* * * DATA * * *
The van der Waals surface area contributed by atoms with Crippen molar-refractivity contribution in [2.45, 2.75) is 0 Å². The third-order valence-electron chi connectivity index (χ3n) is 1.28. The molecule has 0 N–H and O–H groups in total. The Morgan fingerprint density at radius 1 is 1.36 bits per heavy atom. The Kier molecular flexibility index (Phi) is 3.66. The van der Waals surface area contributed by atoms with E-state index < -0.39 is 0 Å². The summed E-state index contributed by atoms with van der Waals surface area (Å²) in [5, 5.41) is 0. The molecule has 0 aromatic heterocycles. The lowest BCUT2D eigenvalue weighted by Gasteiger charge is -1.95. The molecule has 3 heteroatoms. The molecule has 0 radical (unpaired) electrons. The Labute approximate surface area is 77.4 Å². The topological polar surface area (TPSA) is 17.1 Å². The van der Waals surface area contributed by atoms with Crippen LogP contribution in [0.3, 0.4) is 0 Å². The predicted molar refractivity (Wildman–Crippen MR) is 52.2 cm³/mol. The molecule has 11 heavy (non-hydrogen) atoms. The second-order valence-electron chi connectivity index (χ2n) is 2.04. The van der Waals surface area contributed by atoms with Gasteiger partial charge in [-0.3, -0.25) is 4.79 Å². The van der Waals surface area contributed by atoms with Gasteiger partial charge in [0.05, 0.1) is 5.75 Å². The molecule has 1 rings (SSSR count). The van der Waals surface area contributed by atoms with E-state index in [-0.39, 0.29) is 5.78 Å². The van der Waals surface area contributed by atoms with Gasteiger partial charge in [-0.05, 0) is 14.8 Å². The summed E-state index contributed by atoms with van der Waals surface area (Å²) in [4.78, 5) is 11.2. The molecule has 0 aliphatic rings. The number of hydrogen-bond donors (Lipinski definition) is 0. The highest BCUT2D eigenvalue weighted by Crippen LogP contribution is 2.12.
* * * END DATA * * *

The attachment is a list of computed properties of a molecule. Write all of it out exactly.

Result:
The van der Waals surface area contributed by atoms with Crippen molar-refractivity contribution in [2.45, 2.75) is 0 Å². The third-order valence-electron chi connectivity index (χ3n) is 1.28. The molecule has 0 N–H and O–H groups in total. The Morgan fingerprint density at radius 1 is 1.36 bits per heavy atom. The Kier molecular flexibility index (Phi) is 3.66. The van der Waals surface area contributed by atoms with E-state index < -0.39 is 0 Å². The summed E-state index contributed by atoms with van der Waals surface area (Å²) in [5, 5.41) is 0. The molecule has 0 aromatic heterocycles. The lowest BCUT2D eigenvalue weighted by Gasteiger charge is -1.95. The molecule has 3 heteroatoms. The molecule has 0 radical (unpaired) electrons. The Labute approximate surface area is 77.4 Å². The topological polar surface area (TPSA) is 17.1 Å². The van der Waals surface area contributed by atoms with Crippen LogP contribution in [0.3, 0.4) is 0 Å². The predicted molar refractivity (Wildman–Crippen MR) is 52.2 cm³/mol. The molecule has 11 heavy (non-hydrogen) atoms. The second-order valence-electron chi connectivity index (χ2n) is 2.04. The van der Waals surface area contributed by atoms with Gasteiger partial charge in [-0.3, -0.25) is 4.79 Å². The van der Waals surface area contributed by atoms with Gasteiger partial charge in [0.05, 0.1) is 5.75 Å². The molecule has 1 rings (SSSR count). The van der Waals surface area contributed by atoms with E-state index in [-0.39, 0.29) is 5.78 Å². The van der Waals surface area contributed by atoms with Gasteiger partial charge in [-0.05, 0) is 14.8 Å². The summed E-state index contributed by atoms with van der Waals surface area (Å²) in [4.78, 5) is 11.2. The molecule has 0 aliphatic rings. The number of hydrogen-bond donors (Lipinski definition) is 0. The highest BCUT2D eigenvalue weighted by Crippen LogP contribution is 2.12.